My impression is that intimate knowledge of something like acupuncture is best acquired in the apprentice-master model. However, that timeline would usually be much longer than most people would tolerate. With the apprentice model we are talking decades of learning as opposed to a 1 or 2 year matriculation at a “healing arts” school. Most aren’t willing to go those lengths. Perhaps this is a middle ground ?

  8. Kaz says:


    Great article. I’m in a similar position – currently enrolled in TCM school in the SF bay area and strongly questioning/skeptical of this type of education. I’m disillusioned both by the extremely poor reasoning/thinking that seems to be encouraged in this culture, as well as the limited job prospects after graduation. I’ve seen many people finish acu school and not be able to make it. I’ve seen some that have been successful, but it’s not the norm. There are some employment statistics in this field, but they are hard to find and I get the feeling that people don’t want to report their lack of success in this field.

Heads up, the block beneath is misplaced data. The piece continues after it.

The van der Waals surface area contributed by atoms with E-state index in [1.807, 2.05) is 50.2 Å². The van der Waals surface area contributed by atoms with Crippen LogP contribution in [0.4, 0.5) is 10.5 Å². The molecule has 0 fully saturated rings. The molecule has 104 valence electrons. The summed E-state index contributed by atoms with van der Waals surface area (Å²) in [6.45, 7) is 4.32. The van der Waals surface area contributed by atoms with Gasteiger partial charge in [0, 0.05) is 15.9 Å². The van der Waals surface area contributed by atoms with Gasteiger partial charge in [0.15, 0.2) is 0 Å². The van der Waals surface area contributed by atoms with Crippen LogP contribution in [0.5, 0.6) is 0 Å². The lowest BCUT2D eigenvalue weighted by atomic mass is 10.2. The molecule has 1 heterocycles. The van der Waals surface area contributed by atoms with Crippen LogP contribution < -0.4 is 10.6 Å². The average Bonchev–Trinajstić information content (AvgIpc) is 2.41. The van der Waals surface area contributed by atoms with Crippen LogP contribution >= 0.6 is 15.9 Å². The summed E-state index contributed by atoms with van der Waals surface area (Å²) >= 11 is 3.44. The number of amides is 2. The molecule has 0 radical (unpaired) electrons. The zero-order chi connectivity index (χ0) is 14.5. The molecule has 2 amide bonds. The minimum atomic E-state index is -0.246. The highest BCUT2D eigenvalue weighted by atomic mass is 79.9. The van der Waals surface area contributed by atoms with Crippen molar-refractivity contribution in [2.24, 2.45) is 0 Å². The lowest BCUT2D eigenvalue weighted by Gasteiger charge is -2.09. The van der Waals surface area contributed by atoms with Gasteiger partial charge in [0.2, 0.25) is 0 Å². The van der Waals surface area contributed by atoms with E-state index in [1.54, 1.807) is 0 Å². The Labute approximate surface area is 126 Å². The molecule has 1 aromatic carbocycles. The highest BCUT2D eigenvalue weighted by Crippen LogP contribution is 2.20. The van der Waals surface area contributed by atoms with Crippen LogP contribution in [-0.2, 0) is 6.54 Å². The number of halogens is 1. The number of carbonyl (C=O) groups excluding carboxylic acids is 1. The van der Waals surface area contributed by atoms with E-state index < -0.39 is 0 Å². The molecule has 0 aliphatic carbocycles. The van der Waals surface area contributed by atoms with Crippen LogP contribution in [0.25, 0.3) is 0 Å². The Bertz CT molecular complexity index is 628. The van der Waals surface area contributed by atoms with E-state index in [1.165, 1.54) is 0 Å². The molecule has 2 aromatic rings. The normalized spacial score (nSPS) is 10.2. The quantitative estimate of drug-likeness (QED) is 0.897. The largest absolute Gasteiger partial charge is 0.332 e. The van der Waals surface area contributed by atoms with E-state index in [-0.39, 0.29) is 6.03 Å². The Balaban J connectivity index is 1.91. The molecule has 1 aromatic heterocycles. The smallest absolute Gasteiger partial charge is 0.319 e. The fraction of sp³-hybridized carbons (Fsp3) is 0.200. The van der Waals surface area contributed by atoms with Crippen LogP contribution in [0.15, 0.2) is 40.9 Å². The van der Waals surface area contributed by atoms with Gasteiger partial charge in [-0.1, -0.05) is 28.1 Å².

It’s really not worth $40,000+ in loans (not to mention $$ for cost of living), and I don’t think it’s necessary to do 3+ years of pseudograduate education to become an acupuncturist. A master-apprentice model makes so much more sense for this kind of thing – but that’s hard to find.